Abstract: To optimize a neural network one often thinks of optimizing its parameters, but it is ultimately a matter of optimizing the function that maps inputs to outputs. Since a change in the parameters might serve as a poor proxy for the change in the function, it is of some concern that primacy is given to parameters but that the correspondence has not been tested. Here, we show that it is simple and computationally feasible to calculate distances between functions in a $L^2$ Hilbert space. We examine how typical networks behave in this space, and compare how parameter $\ell^2$ distances compare to function $L^2$ distances between various points of an optimization trajectory. We find that the two distances are nontrivially related. In particular, the $L^2/\ell^2$ ratio decreases throughout optimization, reaching a steady value around when test error plateaus. We then investigate how the $L^2$ distance could be applied directly to optimization. We first propose that in multitask learning, one can avoid catastrophic forgetting by directly limiting how much the input/output function changes between tasks. Secondly, we propose a new learning rule that constrains the distance a network can travel through $L^2$-space in any one update. This allows new examples to be learned in a way that minimally interferes with what has previously been learned. These applications demonstrate how one can measure and regularize function distances directly, without relying on parameters or local approximations like loss curvature.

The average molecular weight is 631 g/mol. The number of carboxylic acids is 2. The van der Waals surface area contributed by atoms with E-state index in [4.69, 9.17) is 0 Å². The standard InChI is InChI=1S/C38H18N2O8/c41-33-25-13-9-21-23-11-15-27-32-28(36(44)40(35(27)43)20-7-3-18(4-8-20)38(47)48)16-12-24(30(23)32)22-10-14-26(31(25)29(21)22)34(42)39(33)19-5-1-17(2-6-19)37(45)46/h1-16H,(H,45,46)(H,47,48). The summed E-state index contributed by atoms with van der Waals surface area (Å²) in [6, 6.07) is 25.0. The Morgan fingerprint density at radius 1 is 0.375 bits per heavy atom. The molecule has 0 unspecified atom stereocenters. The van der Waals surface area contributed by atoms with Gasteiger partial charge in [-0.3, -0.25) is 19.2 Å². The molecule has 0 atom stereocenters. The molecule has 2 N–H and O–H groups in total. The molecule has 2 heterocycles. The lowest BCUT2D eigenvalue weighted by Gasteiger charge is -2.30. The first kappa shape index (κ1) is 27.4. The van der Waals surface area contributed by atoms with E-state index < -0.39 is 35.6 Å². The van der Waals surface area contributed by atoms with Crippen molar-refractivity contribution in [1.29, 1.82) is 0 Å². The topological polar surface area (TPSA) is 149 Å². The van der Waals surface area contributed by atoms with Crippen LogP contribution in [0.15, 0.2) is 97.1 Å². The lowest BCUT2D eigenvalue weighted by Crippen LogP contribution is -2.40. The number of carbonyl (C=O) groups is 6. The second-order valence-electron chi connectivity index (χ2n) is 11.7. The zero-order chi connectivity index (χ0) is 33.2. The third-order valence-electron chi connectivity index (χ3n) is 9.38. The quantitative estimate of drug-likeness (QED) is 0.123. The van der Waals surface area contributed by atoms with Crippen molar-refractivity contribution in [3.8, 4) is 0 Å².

Keywords: function space, Hilbert space, empirical characterization, multitask learning, catastrophic forgetting, optimization, natural gradient
TL;DR: We find movement in function space is not proportional to movement in parameter space during optimization. We propose a new natural-gradient style optimizer to address this.
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